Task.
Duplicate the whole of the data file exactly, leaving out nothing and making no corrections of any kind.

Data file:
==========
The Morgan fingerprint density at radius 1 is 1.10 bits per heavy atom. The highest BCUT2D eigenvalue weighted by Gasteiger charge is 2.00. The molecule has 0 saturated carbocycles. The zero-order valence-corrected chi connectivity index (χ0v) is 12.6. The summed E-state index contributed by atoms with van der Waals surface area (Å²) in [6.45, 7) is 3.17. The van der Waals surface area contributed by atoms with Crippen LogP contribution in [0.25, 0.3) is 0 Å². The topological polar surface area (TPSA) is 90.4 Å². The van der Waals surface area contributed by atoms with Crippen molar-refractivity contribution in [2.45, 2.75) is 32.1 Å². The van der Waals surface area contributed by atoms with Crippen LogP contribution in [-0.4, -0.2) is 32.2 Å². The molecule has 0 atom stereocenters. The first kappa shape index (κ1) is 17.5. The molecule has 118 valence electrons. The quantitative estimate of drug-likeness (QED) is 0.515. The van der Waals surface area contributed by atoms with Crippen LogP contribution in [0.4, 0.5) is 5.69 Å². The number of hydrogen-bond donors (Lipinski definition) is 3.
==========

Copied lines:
The Morgan fingerprint density at radius 1 is 1.10 bits per heavy atom. The highest BCUT2D eigenvalue weighted by Gasteiger charge is 2.00. The molecule has 0 saturated carbocycles. The zero-order valence-corrected chi connectivity index (χ0v) is 12.6. The summed E-state index contributed by atoms with van der Waals surface area (Å²) in [6.45, 7) is 3.17. The van der Waals surface area contributed by atoms with Crippen LogP contribution in [0.25, 0.3) is 0 Å². The topological polar surface area (TPSA) is 90.4 Å². The van der Waals surface area contributed by atoms with Crippen molar-refractivity contribution in [2.45, 2.75) is 32.1 Å². The van der Waals surface area contributed by atoms with Crippen LogP contribution in [-0.4, -0.2) is 32.2 Å². The molecule has 0 atom stereocenters. The first kappa shape index (κ1) is 17.5. The molecule has 118 valence electrons. The quantitative estimate of drug-likeness (QED) is 0.515. The van der Waals surface area contributed by atoms with Crippen LogP contribution in [0.4, 0.5) is 5.69 Å². The number of hydrogen-bond donors (Lipinski definition) is 3.